Opening its branch on Thursday, Singapore’s Oversea-Chinese Banking Corp (OCBC) sees the possibility that the branch’s capital would be raised within three years. On the first day of operations, over 10 accounts were opened.
OCBC is the second to open a branch in the country, after the Bank of Tokyo-Mitsubishi UFJ which opened its door a day earlier. Their opening marked the new history in the country’s banking industry where no foreign bank branch existed in the past decades.
Linus Goh, OCBC’s executive vice president and head of global commercial banking, told Myanmar Eleven shortly after the launch of its Yangon branch on Thursday that the bank would raise its capital of Yangon branch upon demand over the next three years.
“We are impressed that we have the registered capital of US$75 million at the initial stage. We have capacity to increase the capital as required, based on the engagement with customers and the various requirements of the variety of the projects and industries. It is likely that sooner rather than later we will have to increase the capital. We will take it as soon as possible in line with the demand from our customers,” he said.
The bank’s optimism about Myanmar emerged as more investors in the Asia Pacific region become interested in the newly-opened market. The lenders expectations become higher thanks to the implementation of three special economic zones (SEZs) namely Thilawa, Dawei, and Kyaukphyu, the upcoming launch of the Asean Economic Community (AEC), and the possible establishment of Yangon Stock Exchange (YSX) and the capital market by the end of this year.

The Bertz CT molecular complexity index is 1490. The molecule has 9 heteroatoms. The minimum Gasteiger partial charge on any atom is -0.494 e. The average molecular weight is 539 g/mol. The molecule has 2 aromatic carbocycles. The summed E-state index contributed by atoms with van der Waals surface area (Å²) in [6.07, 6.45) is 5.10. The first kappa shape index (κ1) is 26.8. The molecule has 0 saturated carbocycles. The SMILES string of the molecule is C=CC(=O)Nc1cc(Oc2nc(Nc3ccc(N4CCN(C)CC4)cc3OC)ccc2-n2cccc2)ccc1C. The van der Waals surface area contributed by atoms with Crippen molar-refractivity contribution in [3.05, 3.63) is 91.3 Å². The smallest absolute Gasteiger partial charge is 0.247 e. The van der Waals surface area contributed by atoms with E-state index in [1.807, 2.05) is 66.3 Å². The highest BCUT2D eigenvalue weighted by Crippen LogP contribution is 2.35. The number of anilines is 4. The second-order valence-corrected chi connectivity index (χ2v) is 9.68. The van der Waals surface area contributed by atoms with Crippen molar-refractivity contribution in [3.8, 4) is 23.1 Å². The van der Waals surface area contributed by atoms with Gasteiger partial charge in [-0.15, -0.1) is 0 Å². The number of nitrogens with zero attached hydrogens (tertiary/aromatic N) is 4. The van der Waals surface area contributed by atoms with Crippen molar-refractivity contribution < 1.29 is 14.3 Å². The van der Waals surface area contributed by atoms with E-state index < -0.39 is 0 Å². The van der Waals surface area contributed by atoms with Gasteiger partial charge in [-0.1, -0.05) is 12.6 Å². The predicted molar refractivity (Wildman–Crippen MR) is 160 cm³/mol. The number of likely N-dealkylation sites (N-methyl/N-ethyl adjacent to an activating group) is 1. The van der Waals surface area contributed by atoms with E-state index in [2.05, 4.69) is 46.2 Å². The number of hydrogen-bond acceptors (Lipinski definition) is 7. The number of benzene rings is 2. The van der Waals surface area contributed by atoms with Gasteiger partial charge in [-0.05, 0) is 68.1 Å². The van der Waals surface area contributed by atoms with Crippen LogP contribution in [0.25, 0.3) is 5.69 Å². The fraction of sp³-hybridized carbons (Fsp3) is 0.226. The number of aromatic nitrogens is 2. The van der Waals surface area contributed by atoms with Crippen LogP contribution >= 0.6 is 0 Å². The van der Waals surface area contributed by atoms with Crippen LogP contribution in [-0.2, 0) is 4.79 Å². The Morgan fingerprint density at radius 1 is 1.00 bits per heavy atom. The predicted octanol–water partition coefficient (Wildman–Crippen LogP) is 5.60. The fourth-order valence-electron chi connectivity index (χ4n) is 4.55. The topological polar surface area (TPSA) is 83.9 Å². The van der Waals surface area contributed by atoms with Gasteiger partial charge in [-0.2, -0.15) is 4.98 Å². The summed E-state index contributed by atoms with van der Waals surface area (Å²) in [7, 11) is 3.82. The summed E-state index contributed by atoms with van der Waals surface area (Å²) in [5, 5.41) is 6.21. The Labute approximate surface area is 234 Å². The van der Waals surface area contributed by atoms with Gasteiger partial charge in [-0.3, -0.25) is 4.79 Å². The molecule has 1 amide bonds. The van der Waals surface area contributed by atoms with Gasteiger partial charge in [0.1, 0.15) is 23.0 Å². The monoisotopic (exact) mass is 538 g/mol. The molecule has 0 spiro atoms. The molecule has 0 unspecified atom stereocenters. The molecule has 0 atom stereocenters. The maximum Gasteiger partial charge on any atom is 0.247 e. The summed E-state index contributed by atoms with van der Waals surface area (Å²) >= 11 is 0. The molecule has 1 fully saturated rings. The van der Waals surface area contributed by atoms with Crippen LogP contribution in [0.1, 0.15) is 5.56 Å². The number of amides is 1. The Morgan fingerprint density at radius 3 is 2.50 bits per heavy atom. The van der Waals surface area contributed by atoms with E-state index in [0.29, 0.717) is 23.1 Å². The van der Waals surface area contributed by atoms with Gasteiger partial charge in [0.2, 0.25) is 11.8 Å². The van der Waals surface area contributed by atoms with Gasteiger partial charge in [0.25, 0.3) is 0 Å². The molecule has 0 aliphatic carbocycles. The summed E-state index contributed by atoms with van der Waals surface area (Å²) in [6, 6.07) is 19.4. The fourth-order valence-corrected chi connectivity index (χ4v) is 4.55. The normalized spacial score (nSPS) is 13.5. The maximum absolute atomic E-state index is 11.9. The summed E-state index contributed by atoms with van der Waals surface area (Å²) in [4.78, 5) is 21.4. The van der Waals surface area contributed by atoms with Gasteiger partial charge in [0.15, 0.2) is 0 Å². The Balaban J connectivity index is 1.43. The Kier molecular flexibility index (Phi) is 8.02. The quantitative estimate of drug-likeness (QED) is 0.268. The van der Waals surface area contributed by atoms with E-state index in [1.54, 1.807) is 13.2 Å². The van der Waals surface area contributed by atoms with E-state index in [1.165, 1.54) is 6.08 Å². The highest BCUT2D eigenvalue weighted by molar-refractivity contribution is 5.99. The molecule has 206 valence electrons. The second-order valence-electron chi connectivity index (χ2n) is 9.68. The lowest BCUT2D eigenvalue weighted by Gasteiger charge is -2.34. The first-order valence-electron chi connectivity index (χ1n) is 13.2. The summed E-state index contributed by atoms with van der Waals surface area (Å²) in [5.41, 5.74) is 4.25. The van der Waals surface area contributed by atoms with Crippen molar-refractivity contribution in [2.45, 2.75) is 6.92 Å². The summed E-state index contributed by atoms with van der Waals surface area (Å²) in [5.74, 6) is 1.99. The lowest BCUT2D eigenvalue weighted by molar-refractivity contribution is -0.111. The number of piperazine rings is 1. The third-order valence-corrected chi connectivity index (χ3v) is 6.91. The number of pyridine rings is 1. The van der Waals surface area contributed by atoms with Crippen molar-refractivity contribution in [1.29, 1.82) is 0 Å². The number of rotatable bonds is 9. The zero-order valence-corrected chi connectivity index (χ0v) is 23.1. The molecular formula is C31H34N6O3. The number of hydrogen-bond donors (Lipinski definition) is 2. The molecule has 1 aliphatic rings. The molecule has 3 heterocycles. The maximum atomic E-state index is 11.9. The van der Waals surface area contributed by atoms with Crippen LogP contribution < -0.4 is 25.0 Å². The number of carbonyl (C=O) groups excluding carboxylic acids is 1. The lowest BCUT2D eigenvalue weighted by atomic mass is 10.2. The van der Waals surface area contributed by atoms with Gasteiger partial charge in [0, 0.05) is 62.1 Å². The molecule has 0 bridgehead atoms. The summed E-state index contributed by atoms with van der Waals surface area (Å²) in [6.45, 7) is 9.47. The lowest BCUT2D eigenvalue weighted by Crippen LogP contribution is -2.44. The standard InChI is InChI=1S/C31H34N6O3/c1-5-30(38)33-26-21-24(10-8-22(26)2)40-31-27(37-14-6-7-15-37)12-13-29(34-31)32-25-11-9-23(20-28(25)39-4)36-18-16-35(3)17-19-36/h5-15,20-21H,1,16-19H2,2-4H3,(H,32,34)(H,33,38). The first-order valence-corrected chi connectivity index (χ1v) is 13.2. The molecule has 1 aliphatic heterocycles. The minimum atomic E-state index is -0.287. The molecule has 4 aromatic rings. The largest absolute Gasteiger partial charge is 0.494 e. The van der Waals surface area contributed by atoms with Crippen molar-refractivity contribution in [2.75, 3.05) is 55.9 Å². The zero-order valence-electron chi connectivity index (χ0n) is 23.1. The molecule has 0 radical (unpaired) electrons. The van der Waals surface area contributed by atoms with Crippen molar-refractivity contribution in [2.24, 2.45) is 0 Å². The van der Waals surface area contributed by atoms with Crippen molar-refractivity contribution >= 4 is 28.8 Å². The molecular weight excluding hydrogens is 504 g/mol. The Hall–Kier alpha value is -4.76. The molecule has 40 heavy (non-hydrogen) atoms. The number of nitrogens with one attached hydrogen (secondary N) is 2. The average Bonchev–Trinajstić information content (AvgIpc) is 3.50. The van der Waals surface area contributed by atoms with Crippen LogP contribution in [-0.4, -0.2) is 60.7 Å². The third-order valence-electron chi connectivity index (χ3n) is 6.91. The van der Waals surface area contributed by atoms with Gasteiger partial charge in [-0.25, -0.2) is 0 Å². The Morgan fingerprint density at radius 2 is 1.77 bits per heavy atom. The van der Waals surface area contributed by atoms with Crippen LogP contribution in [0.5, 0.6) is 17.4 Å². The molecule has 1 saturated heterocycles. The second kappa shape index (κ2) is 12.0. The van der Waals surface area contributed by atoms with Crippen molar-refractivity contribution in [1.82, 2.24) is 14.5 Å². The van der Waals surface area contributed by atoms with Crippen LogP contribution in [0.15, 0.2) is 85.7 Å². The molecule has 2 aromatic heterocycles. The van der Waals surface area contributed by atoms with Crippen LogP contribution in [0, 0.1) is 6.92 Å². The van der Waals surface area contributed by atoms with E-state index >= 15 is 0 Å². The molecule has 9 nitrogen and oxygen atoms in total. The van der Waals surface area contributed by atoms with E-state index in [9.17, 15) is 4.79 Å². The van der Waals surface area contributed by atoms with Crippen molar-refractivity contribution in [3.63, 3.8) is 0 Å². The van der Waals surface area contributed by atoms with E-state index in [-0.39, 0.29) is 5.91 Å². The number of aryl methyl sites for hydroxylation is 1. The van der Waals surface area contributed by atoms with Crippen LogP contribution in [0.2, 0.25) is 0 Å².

Goh said the bank’s customers had shown immense interest in the SEZs, while the YSX would be a significant milestone for Myanmar’s financial sector. Several companies can then test a new form of financing.
“Obviously it will be a very positive development in the financial sector here and we see it as a complimentary to foreign banks. Requirements of financing in Myanmar are, at this stage of development, very significant. We will all be working together to offer the compliments of bank financing as well as the equity-based financing on the exchange,” he said.
Goh believed the opening up of Myanmar’s economy and financial sector is a perfect timing for accelerating the reforms momentum with an aim for sustainable development. Given the start of the AEC, growth prospect in the region is high.
“There is a sense of urgency in Myanmar. I can see that the people of the business community have a strong desire to catch up [with developed countries]. This will leapfrog the country,” he said.
“We need to look forward, not look behind. We will take every single step as much as we can to offer more capabilities… Our role as a bank is to try to see how we can help give advise to finance the right projects so that you can move in the right direction.”